Baseball: An Encyclopedia of Popular Culture

By Edward J. Rielly | Go to book overview
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Introduction

Baseball, in its earlier versions of rounders and townball, was played prior to the Revolutionary War. In its more modern version, it antedates the Civil War. Professional teams go back as far as the Cincinnati Red Stockings of the late 1860s, with professional leagues originating in the early 1870s. The current National League dates to 1876, the American League to 1901. Other major leagues have come and gone, and minor leagues have flourished, declined, and, recently, regained some of their earlier stature. Major league teams have even moved across borders, with Canada featuring two major league clubs, and major league teams sometimes play in other countries. A typical major league roster now has a genuine international flavor, with players from Japan, Korea, various Latin American countries, and occasionally Australia joining American and Canadian performers.

Baseball, however, is more than its professional leagues. College baseball had become popular by the middle of the nineteenth century, and during the latter decades of the twentieth century a variety of organizations arose to offer boys and girls opportunities to play organized ball, including Little League, PONY, and the Babe Ruth League. Softball, properly considered a version of baseball, also has become popular, especially, but not exclusively, with girls and young women.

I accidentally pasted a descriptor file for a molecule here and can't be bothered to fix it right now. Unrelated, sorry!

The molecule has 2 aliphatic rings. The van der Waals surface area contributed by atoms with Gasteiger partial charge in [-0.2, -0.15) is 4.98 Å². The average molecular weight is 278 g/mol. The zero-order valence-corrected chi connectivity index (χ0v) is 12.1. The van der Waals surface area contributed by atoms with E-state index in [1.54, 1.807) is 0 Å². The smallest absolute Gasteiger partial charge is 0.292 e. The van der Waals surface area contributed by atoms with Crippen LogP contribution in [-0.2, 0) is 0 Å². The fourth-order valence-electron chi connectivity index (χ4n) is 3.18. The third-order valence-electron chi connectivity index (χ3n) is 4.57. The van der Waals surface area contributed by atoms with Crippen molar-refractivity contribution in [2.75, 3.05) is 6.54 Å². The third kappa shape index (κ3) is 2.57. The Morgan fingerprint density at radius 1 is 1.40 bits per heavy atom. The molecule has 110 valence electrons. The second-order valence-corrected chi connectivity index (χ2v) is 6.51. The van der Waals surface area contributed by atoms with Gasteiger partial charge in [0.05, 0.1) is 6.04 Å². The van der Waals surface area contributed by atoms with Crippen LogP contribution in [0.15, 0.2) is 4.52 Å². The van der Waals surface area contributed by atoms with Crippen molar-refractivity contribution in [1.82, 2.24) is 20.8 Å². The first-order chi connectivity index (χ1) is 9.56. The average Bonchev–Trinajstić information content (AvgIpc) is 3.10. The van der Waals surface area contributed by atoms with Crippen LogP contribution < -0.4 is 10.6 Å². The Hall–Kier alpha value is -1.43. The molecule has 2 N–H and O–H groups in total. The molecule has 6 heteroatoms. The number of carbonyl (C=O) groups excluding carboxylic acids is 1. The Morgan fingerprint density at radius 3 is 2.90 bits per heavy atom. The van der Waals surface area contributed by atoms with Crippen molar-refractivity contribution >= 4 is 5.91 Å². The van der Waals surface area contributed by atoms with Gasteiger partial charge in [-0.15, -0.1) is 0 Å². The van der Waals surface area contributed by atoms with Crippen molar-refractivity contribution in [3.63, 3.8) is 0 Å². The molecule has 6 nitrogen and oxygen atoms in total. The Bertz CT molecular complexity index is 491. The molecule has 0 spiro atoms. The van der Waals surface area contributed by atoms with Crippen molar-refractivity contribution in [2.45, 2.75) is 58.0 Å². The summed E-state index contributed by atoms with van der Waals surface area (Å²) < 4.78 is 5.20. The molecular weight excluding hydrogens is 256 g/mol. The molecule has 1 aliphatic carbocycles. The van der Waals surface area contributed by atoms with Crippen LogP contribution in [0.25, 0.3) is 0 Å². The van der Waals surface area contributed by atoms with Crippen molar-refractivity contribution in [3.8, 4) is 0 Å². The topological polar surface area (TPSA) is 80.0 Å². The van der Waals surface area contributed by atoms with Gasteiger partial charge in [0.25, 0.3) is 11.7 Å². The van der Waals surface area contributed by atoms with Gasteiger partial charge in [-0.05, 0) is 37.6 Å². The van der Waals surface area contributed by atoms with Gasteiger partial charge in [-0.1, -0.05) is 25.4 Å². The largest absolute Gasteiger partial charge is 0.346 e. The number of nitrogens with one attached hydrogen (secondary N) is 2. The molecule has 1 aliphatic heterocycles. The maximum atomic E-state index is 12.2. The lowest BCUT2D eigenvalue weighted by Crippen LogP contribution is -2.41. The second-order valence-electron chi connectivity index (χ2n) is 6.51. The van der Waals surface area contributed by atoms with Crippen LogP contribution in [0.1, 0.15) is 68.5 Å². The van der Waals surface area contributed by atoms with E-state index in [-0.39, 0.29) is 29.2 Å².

Baseball has become more than a national and international phenomenon. It is part of the fabric of American life. It does not occupy merely a portion of American society but, like an ingredient in a national pot of soup, has permeated almost every aspect of society. It both affects and, in turn, is affected by virtually every other dimension of popular culture. That interdependence, however, has not been achieved without also reflecting the failures of American society. Baseball is a commentary on the American way of life, and that way of life has been both good and bad.

America, since the days of the Pilgrims, has been viewed as a land of opportunity, a land of freedom. Of course, that opportunity and freedom have been achieved too often at the expense of others. As Europeans and descendants of Europeans moved westward, conquering rivers, mountains, forests, and plains, they also conquered those Native Americans who long had lived among those

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